Russia rights council suspension sends strong signal, NGOs say

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Russia’s representative Gennady Kuzmin speaks at the UN General Assembly meeting on April 7. (AP pic)

Reuters

GENEVA: The vote to suspend Russia from the UN Human Rights Council on Thursday strengthens the forum and sends a powerful message that “massive”-scale violators cannot be members, rights organisations said.

The UN General Assembly in New York voted overwhelmingly to stop Moscow sitting in judgement of other nations’ human rights records following allegations of war crimes in its six-week-long assault on Ukraine.

Russia withdrew from the council immediately after being suspended.

Evidence of civilian killings in Bucha and other towns around Kyiv has shocked the world. Ukraine blames the deaths on Russian troops. Moscow has denied any civilian killings.

The Human Rights Council (HRC), established in 2006, comprises 47 member states elected by the General Assembly.

The council promotes and protects all human rights worldwide and membership comes with a responsibility to uphold high standards.

The only country ever suspended before was Libya in 2011.

“The General Assembly has sent a crystal-clear message to Russia’s leadership that a government whose military is routinely committing horrific rights violations has no business on the UN Human Rights Council,” Human Rights Watch said.

No place for rights violators

Ukraine President Volodymyr Zelensky tweeted that he was “grateful for the partners’ solidarity … “Let’s force Russia to seek peace together!”

Phil Lynch, executive director of the International Service for Human Rights (ISHR) said: “This sends a powerful message that the HRC is no place for states that are perpetrating massive human rights violations, including acts that amount to war crimes and crimes against humanity.”

In New York, 93 countries voted to suspend Russia, with 24 against — well clear of the two-thirds majority required. Fifty-eight nations abstained.

Gennady Gatilov, Russia’s ambassador to the UN in Geneva, said the suspension was an “unlawful and politically motivated step” and that Moscow had, in any case, “made a conscious decision to withdraw in advance”.

Thursday’s vote, “that resulted from the impudent and unprincipled line of the Western countries… discredits the HRC, inflicts irreparable damage to its reputation, undermines its credibility,” he said.

A Human Rights Council spokesman confirmed to AFP that Russia had subsequently withdrawn from the body, in a letter sent to the HRC president shortly after the suspension.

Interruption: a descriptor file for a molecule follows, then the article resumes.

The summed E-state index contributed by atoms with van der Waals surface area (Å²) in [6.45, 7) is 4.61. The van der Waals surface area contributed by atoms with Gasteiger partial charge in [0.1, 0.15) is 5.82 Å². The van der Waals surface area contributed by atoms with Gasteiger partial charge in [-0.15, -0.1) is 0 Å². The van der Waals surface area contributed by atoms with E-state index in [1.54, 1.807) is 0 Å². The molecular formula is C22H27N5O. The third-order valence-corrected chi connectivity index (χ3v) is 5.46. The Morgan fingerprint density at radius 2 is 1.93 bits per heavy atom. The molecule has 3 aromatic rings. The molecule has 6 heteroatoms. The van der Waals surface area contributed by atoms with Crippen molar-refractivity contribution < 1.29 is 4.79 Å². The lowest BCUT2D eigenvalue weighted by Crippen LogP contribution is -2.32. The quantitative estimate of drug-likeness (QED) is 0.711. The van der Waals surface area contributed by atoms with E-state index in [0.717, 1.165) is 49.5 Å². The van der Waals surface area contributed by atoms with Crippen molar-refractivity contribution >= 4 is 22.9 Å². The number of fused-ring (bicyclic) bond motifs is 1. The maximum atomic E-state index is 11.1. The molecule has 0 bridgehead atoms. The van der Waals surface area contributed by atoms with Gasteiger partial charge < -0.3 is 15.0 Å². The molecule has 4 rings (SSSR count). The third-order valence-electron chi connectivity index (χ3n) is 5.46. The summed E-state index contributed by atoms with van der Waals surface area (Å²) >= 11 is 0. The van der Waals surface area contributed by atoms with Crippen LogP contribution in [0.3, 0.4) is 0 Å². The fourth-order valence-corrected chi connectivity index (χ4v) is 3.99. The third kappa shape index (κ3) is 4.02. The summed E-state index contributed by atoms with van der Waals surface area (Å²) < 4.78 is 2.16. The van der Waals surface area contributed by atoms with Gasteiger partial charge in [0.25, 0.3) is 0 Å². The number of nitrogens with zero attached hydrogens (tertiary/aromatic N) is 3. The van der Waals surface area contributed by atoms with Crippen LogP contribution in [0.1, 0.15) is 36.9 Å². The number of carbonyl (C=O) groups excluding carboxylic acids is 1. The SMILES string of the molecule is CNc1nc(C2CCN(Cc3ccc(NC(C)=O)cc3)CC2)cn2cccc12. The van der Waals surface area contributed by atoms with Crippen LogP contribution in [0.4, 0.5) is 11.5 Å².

Moscow on HRC a ‘farce’: US

Geneva ambassadors and missions from major Western states countered Russia’s outlook.

The US’ Sheba Crocker said Russia’s “slaughter of civilians and attempt to subvert the world order made its participation on the UN HRC a farce and hurt the credibility of the UN. Russia is out of the HRC; it must get out of Ukraine now.”

Britain’s Simon Manley said council membership was “a privilege, not a right” and members had to uphold the highest standards.

Germany’s mission simply said Russia’s “gross and systematic human rights violations are incompatible with UN HRC membership”.

A third of the council is elected every year, and countries can only serve for two consecutive three-year terms.

The membership is split proportionally by five geographic regions.

Russia and Ukraine were elected to the council as the two eastern European states to serve from 2021 to 2023. An election will be held to replace Russia, following their withdrawal.

China next?

Some non-governmental organisations accuse the regional groups of stitching up the elections by presenting the same number of candidates as vacant seats.

UN Watch’s executive director Hillel Neuer has said in the past that the elections process was designed to weed out the world’s worst rights abusers, but routinely saw oppressive regimes win international legitimacy.

The NGO campaigned for Russia to be expelled from the council and said it would now target other members over their alleged rights violations.

“Next on our list: China — one million Muslims in camps; Cuba — tyranny; Eritrea — slave labour; Libya — tortures migrants; Mauritania — slavery; Pakistan — hosts terrorist; Venezuela — state collapse,” said Neuer.

The ISHR’s Lynch told AFP the suspension vote would “significantly strengthen” the council’s integrity and legitimacy as it showed that “no state, regardless of its economic and political power, is beyond scrutiny”.

“It affirms that there are consequences for membership for those engaged in gross and systematic human rights violations,” he said.

But Uighur campaigner Rushan Abbas said Moscow’s ousting would not lead to a vote on suspending China, telling AFP that, unlike Russia, too many countries were economically “benefiting from China”.